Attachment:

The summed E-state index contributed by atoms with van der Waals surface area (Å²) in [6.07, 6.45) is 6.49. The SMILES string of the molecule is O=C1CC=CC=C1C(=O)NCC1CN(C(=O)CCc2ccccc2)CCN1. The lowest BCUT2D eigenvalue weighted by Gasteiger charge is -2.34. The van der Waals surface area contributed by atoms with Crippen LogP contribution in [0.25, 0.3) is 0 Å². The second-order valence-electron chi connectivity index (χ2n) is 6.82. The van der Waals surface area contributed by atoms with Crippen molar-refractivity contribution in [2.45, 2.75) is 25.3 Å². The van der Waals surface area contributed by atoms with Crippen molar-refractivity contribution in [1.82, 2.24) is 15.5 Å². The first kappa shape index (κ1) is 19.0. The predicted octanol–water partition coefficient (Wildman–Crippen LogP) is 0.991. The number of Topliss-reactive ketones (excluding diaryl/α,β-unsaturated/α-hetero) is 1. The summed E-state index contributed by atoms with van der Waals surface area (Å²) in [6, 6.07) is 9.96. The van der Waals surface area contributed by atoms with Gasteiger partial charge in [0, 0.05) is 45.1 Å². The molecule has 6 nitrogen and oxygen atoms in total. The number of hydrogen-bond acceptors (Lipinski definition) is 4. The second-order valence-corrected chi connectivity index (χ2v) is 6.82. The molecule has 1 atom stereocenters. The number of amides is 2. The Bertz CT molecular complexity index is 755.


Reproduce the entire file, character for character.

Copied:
The summed E-state index contributed by atoms with van der Waals surface area (Å²) in [6.07, 6.45) is 6.49. The SMILES string of the molecule is O=C1CC=CC=C1C(=O)NCC1CN(C(=O)CCc2ccccc2)CCN1. The lowest BCUT2D eigenvalue weighted by Gasteiger charge is -2.34. The van der Waals surface area contributed by atoms with Crippen LogP contribution in [0.25, 0.3) is 0 Å². The second-order valence-electron chi connectivity index (χ2n) is 6.82. The van der Waals surface area contributed by atoms with Crippen molar-refractivity contribution in [2.45, 2.75) is 25.3 Å². The van der Waals surface area contributed by atoms with Crippen molar-refractivity contribution in [1.82, 2.24) is 15.5 Å². The first kappa shape index (κ1) is 19.0. The predicted octanol–water partition coefficient (Wildman–Crippen LogP) is 0.991. The number of Topliss-reactive ketones (excluding diaryl/α,β-unsaturated/α-hetero) is 1. The summed E-state index contributed by atoms with van der Waals surface area (Å²) in [6, 6.07) is 9.96. The van der Waals surface area contributed by atoms with Gasteiger partial charge in [0, 0.05) is 45.1 Å². The molecule has 6 nitrogen and oxygen atoms in total. The number of hydrogen-bond acceptors (Lipinski definition) is 4. The second-order valence-corrected chi connectivity index (χ2v) is 6.82. The molecule has 1 atom stereocenters. The number of amides is 2. The Bertz CT molecular complexity index is 755.